Re: Does Ten-Gigabit Ethernet need fault tolerance? (nonredundant NICs)
At 7:53 PM 99/7/27, Roy Bynum wrote:
>You use the term "rostering algorithm". Does this mean that the using P802.3ad
>would not be a simple binary decision circuit built into the chip? Very
>tolerance systems have more than a binary structure, those are tertiary
>"lockstep" hardware logic.
I don't understand 802.3ad well enough to answer the question. Could you
expand the question a bit?
>Over the years, I have learned that the closer that you get to the level
>being "protected" the faster and more reliable fault tolerance is. In
>this case, it
>is the optical transport that is being "protected". I am all for the use
>aggregation for existing 802.3 interfaces, primarily because fault allowance
>technology does not exist for them otherwise. Simple hardware fault tolerance
>technology does exist for 10gb interfaces today.
I agree that closer is better, and that RTFC protects the optical
transport. RTFC also protects against the loss of nodes (containing NICs)
and hubs. However, RTFC is not link aggregation; with RTFC, the capacity
of the segment is identical to the capacity of a non-redundant segment of
the same topology, regardless of how many added hubs and links have been
provided. The whole point of RTFC is fault and damage tolerance, not
>10GbE will most likely not be implemented over BLSR rings in its early
>deployment. This is because of the massive amount of fiber transport
>that are being deployed today. I do think that any WAN implementation
>will use the
>2km interface directly into what is called a "lite LTE". This is an LTE
>line/segment SONET/SDH OAM&P functionality, without the TDM multiplexing of a
>standard LTE. The 10GbE will have path overhead functionality only. This
>interface will need very simple fiber maintenance functionality, the kind
>resolved by a simple binary hardware solution.
What's a "BLSR ring"? A SONET component? If so, SONET already has its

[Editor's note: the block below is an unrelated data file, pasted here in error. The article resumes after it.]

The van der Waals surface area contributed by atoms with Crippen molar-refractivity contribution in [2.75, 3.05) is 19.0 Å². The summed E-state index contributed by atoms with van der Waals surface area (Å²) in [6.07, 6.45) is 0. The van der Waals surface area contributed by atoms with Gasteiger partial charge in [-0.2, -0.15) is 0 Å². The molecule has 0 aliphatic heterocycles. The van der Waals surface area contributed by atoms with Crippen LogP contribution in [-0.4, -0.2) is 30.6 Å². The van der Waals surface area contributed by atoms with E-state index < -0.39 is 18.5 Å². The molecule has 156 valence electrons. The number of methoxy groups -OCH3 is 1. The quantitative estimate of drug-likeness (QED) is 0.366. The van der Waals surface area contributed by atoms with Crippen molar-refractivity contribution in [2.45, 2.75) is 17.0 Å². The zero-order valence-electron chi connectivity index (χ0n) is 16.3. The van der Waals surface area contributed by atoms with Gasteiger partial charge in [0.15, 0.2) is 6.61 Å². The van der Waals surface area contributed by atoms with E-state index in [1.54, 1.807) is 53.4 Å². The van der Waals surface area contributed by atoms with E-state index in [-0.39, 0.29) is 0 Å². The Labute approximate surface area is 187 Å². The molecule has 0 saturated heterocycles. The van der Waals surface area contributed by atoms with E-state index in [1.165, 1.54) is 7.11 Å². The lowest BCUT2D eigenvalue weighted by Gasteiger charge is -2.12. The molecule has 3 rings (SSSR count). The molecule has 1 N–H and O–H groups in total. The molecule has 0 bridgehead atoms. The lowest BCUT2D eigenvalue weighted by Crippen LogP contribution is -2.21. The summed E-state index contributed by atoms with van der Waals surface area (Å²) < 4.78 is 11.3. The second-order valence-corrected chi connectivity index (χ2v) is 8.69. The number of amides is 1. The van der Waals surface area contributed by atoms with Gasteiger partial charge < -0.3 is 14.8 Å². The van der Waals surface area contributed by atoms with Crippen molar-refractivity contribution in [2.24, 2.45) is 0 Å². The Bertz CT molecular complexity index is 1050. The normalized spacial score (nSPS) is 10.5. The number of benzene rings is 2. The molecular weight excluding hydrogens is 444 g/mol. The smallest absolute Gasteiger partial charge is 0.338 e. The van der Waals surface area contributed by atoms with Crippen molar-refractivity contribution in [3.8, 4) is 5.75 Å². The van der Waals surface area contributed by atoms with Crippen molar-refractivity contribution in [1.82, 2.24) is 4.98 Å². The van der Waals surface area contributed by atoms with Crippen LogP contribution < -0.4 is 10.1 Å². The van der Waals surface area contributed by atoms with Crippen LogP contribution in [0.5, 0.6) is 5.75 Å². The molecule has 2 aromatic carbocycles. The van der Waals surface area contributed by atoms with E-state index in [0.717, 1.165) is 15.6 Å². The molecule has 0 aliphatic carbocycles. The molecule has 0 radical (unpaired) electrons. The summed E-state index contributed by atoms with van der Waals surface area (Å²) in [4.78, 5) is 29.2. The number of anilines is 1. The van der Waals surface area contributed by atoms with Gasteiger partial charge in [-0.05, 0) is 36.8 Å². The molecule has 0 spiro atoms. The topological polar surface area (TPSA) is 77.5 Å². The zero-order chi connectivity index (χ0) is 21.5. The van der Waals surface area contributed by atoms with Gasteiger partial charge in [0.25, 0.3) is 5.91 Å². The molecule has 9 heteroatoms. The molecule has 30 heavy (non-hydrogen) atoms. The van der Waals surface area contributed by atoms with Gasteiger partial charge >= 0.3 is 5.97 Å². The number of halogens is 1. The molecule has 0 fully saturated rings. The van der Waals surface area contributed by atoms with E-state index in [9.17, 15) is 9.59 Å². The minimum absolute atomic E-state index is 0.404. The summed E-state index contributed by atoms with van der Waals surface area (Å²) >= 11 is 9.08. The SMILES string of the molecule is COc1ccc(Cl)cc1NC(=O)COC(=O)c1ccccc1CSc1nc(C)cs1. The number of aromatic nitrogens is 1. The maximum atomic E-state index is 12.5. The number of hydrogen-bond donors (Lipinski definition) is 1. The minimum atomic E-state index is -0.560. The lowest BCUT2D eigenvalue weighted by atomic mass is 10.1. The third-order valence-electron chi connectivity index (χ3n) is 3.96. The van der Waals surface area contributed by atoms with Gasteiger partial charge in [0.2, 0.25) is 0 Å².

own fault tolerance provisions. One may debate its adequacy, but I would
doubt that anybody will wish to layer RTFC on top of SONET. Nor do I
propose any such thing. That leaves pure LAN implementations of 10GbE
needing fault and damage tolerance.
In any case, RTFC works in ring topologies.
>The 40km implementation will be used over metropolitan, leased fiber
>will be, for the most part, diverse path 1+1 systems. This kind of
>need very robust, tightly coupled fault tolerance functionality. Without the
>ability to control fiber breaks, fiber degradation, and other fiber
>the ability to switch to alternate receiver with minimum loss of data
>be paramount. I have a hard time believing that any upper layer
>accomplish this with 100% reliability.
RTFC is designed to handle just such systems, altough the recovery times
will be slowed by pesky speed-of-light delays. Assuming that 40 kilometers
is the network diameter, and that there are 100 nodes in the 10 gigabit
backbone, with a hub in the center, a ring tour time would be 20
milliseconds, so recovery would be two or three times that, call it 50
milliseconds. Nobody can do better, as this is 99% speed of light delay.
If I understand your nomenclature, RTFC and rostering are lower-layer
functions, and I agree that recovery is easier the lower it's done. And,
the faster it's done, the less impact on upper-layer software and users.
>Joe Gwinn wrote:
>> At 9:12 PM 99/7/24, Roy Bynum wrote:
>> >Does RTFC allow a minimally trained individual to simply plug two fiber T/R
>> >pairs into the 10GbE interface to implement fault tolerance and if a
>> >pair, parallel to the first, is not plugged in the fault tolerance is not
>> >implemented? This will be the simplest and most common implementation
>> Yes, this will work, by design. The rostering algorithm will just treat
>> the missing path as broken, and press on. There is no problem with parts
>> of the segment having non-redundant NICs, although those NICs will be cut
>> out of the segment if those NICs or their links fail.